Artificial Intelligence (AI) holds out much promise for healthcare, but it comes with challenges, including amplifying biases or misinformation and cyber security concerns, says a World Health Organization guidance on managing AI in health, responsibly.

AI tools could transform the health sector, said the UN health agency, given the increasing availability of healthcare data and analytical techniques – whether machine learning, logic-based or statistical. However, “AI technologies, including large language models, are being rapidly deployed, sometimes without a full understanding of how they may perform, which could either benefit or harm end-users, including health-care professionals and patients,” it added.

“When using health data, AI systems could have access to sensitive personal information, necessitating robust legal and regulatory frameworks for safeguarding privacy, security, and integrity..,” said the WHO.

The Indian healthcare landscape also has start-ups using AI tools to improve healthcare outcomes through reducing timelines or addressing problems in low-resource settings. And while they welcomed better governance, it should not be at the expense of innovation, they caution.  

Pointing to challenges, including unethical data collection, cybersecurity threats and amplifying biases or misinformation, WHO Director General Dr Tedros Adhanom Ghebreyesus said the new guidance would “support countries to regulate AI effectively, to harness its potential, whether in treating cancer or detecting tuberculosis, while minimising the risks”.

Improving outcomes

On AI’s potential to improve health outcomes, the WHO pointed to  strengthening of clinical trials; improving medical diagnosis; and supplementing health care professionals’ knowledge and skills. In fact, in places with a lack of medical specialists, AI can help in interpreting retinal scans and radiology images, among many others, it said.

Kalyan Sivasailam, Founder and CEO of 5C Network, told businessline that concerns involving data privacy and patient identity, for instance, are addressed by existing laws that require anonymised data. There is a need to be more stringent, at the point the data is shared [by institutions], for example, he said.  The healthtech segment was still nascent, he said, calling for measures to spur innovation while protecting patient safety.  A Tata1MG-backed-healthtech startup, 5C Network is a radiology interpretation platform.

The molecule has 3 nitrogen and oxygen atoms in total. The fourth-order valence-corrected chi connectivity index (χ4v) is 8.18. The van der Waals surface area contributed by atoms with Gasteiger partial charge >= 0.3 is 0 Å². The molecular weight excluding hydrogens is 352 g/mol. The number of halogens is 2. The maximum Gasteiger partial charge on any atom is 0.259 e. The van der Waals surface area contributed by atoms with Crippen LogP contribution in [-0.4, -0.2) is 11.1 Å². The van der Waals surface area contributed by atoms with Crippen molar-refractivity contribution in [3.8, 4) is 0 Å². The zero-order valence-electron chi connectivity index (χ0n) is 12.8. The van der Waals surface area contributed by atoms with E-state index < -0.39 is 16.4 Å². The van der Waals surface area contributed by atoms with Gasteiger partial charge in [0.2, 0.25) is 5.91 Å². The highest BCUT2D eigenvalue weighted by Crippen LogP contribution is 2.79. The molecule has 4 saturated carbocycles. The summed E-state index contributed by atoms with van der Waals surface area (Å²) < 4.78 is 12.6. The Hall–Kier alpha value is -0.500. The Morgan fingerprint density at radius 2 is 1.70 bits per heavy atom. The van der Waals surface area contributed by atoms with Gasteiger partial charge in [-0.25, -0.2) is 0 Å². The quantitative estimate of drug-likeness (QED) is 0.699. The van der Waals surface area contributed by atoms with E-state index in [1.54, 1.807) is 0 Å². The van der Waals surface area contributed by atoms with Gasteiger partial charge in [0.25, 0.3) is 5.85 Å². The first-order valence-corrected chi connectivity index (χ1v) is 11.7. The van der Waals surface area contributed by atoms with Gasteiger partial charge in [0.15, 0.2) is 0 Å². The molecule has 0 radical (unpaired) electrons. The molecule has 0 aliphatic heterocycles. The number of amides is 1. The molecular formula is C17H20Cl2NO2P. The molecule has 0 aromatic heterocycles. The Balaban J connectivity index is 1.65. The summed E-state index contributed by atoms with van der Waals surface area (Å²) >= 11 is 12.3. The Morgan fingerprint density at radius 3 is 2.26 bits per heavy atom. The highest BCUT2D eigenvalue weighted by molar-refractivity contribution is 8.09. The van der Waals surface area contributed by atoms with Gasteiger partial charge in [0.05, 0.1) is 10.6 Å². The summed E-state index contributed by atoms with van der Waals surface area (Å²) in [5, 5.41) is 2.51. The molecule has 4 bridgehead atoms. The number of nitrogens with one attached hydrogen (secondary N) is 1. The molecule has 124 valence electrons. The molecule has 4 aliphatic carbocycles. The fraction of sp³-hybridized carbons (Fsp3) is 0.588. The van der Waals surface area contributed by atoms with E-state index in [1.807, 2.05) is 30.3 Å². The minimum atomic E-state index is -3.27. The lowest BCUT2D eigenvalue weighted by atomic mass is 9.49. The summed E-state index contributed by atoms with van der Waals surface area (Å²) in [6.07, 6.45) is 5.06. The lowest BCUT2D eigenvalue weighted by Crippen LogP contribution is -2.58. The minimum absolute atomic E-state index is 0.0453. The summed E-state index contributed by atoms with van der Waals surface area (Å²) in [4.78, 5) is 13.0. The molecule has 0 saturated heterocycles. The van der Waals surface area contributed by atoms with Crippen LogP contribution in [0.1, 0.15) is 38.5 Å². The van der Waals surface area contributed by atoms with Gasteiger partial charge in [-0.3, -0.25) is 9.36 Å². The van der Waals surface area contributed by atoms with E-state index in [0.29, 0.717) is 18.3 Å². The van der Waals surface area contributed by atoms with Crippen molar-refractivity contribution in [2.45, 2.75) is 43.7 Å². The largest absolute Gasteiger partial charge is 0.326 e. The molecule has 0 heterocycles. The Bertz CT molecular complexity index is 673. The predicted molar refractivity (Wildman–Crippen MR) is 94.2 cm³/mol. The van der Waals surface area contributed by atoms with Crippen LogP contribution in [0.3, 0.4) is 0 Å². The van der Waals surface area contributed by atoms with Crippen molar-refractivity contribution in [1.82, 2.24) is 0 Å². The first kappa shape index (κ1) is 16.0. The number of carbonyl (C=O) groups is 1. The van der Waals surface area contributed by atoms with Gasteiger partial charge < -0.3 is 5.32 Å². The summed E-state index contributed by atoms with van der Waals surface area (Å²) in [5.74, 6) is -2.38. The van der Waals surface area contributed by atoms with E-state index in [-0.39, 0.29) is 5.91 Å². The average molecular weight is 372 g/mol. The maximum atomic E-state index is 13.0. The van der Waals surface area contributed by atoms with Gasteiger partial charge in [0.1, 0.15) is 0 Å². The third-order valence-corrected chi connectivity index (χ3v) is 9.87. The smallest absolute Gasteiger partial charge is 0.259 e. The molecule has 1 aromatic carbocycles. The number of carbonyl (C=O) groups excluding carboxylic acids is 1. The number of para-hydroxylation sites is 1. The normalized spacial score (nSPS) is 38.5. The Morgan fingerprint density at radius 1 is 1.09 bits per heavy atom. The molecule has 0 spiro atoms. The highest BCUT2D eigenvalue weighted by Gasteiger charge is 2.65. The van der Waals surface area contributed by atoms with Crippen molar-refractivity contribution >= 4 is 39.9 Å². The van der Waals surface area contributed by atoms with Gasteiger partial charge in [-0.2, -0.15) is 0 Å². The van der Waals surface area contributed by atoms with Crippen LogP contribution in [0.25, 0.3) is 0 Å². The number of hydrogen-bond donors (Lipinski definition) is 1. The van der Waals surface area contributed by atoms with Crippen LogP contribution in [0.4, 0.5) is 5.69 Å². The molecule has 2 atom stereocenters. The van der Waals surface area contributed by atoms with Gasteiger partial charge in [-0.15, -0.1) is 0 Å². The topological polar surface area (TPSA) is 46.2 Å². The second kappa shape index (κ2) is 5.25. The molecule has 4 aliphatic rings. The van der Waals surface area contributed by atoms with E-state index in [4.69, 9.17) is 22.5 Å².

WHO outlined measures to manage AI healthtech responsibly. It stressed on transparency, to foster trust, through documenting the entire product lifecycle and tracking development processes. For risk management, issues like intended use, continuous learning, human interventions, training models, and cybersecurity threats must be comprehensively addressed, with simple models, it said.

Externally validating data and being clear about intended use of AI helps assure safety and facilitate regulation. A commitment to data quality, through rigorously evaluating systems pre-release, it said, was vital to ensure systems did not amplify biases and errors. 

The challenges posed by important, complex regulations — such as the General Data Protection Regulation (GDPR) in Europe and the Health Insurance Portability and Accountability Act (HIPAA) in the US — are with an emphasis on understanding the scope of jurisdiction and consent requirements, in service of privacy and data protection, the note said. Fostering collaboration between regulatory bodies, patients, healthcare professionals, industry representatives, and government partners, could also help ensure products and services stay compliant with regulation throughout their lifecycles, it added.